My critical remarks focus on Van Dyck’s use of Irigaray’s “subversive mimesis,” the choice of Galanaki’s The Cake, and the use of parody in Karapanou’s novel Kassandra and the Wolf, which serves as an allusive leitmotif in Van Dyck’s book. Regarding Irigaray’s critique of psychoanalysis, Mastoraki’s abundance of references to other poetic works could be interpreted as a “subversive mimesis” of the poetical tradition, underscoring Bloom’s oedipal “anxiety of influence” by ironically overdoing the quotations. A more extensive comparative investigation into that device of feminine “exaggeration”—for example, in Mastoraki’s text Crown—would have deepened Van Dyck’s account of the evolvement of feminine textuality. Another of Van Dyck’s chosen poets, Rhea Galanaki, argues in a luminous essay on women’s literature (1982) that women’s writing is indebted to the principle of “exaggeration” (possibly with hysteria in mind), which transforms everything, even the most unimportant detail, into something unexpectedly meaningful—meaningful, as she phrases it, in the woman writer’s very own sense, according to her own remembrance and to her narcissistic desire for herself. Galanaki’s use of the term remembrance points to Plato’s and, subsequently, to Kristeva’s chora, where all meanings, all traditions, all literary and visual texts are scrambled and intertwined. In Plato’s Timaios, chora is described as an all-embracing and all-containing space, shapeless, invisible, hardly comprehensible, indeterminate, an empty receptacle, a female—motherly and nursing—ground. Chora brings being and form into existence; she stands for the matrix of the representation of ideas, i.e., the vast Platonic cave of Irigaray’s spécula(risa)tion, where copies are reproduced from the original. Simultaneously, chora is not accessible to rational thought, only to nothos logismos —dreams, visions, fantasies. Kristeva’s mimesis of Plato construes the “semiotic chora” as a huge feminine “imaginary”; she reinvents Pandora’s box as a place where syntax and punctuation marks malfunction or may even be suspended.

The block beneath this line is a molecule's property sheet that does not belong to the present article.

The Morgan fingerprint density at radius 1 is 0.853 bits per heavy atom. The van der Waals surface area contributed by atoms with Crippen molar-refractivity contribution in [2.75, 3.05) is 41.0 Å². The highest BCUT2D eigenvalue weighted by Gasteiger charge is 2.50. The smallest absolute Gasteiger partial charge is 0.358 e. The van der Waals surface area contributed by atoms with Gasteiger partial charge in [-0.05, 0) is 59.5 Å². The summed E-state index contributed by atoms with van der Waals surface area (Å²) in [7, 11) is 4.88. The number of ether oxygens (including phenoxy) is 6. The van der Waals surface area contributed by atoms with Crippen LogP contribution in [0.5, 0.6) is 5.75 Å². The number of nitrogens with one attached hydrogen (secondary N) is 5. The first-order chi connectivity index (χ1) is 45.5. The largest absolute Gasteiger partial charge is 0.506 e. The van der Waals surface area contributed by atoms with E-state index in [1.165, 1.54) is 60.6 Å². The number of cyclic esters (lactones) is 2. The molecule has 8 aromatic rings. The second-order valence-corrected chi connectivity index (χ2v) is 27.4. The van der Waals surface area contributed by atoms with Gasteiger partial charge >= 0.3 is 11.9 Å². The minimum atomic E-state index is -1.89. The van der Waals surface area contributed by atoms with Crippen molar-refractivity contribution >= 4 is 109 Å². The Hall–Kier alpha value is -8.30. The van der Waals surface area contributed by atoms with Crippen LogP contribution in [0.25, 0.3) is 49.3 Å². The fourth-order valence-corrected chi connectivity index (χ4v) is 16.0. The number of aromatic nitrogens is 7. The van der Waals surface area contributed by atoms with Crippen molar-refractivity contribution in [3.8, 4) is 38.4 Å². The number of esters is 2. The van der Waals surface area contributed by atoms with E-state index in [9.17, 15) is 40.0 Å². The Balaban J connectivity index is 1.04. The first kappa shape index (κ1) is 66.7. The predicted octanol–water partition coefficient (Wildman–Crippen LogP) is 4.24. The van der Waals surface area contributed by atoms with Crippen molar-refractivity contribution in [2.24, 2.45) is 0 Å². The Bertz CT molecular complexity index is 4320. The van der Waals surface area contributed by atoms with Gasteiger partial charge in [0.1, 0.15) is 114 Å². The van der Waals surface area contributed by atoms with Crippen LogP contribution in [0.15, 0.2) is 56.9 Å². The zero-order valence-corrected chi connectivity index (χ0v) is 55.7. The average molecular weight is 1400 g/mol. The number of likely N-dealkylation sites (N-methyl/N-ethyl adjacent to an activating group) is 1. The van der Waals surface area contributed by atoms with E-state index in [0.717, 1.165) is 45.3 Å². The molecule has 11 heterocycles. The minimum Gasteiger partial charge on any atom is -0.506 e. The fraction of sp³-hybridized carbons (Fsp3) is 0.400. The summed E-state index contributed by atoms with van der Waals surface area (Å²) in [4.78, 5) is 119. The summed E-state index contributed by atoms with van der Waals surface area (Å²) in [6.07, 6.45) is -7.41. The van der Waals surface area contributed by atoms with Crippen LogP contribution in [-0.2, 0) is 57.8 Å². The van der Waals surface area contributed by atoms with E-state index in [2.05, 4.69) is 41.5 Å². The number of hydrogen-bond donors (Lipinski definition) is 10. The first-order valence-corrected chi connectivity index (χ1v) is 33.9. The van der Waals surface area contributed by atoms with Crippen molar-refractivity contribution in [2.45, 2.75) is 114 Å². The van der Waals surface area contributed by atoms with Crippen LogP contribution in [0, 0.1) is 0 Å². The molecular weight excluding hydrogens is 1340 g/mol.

Even by the beginning of the 1970s, Poulios and Steriadis had thoroughly subverted the meaning of production and reproduction, original and copy, by using “ready-made” language. This subversion of a provocative male tradition was driven further by the women poets, who recklessly exploited literary and visual traditions. However, whereas male writers have mostly reacted (like Poulios, featuring Palamas in “American Bar in Athens”) by oedipally slaughtering their predecessors, women writers have subversively and ironically incorporated fragments of tradition into their own texts, as if appropriating this very tradition by nurturing it like an embryo in their own textual body and then re-birthing it in a clandestinely altered way. As Van Dyck points out, this “stealing” can be seen in Galanaki’s The Cake, in Where Does the Wolf Live?, and in both of her subsequently published novels.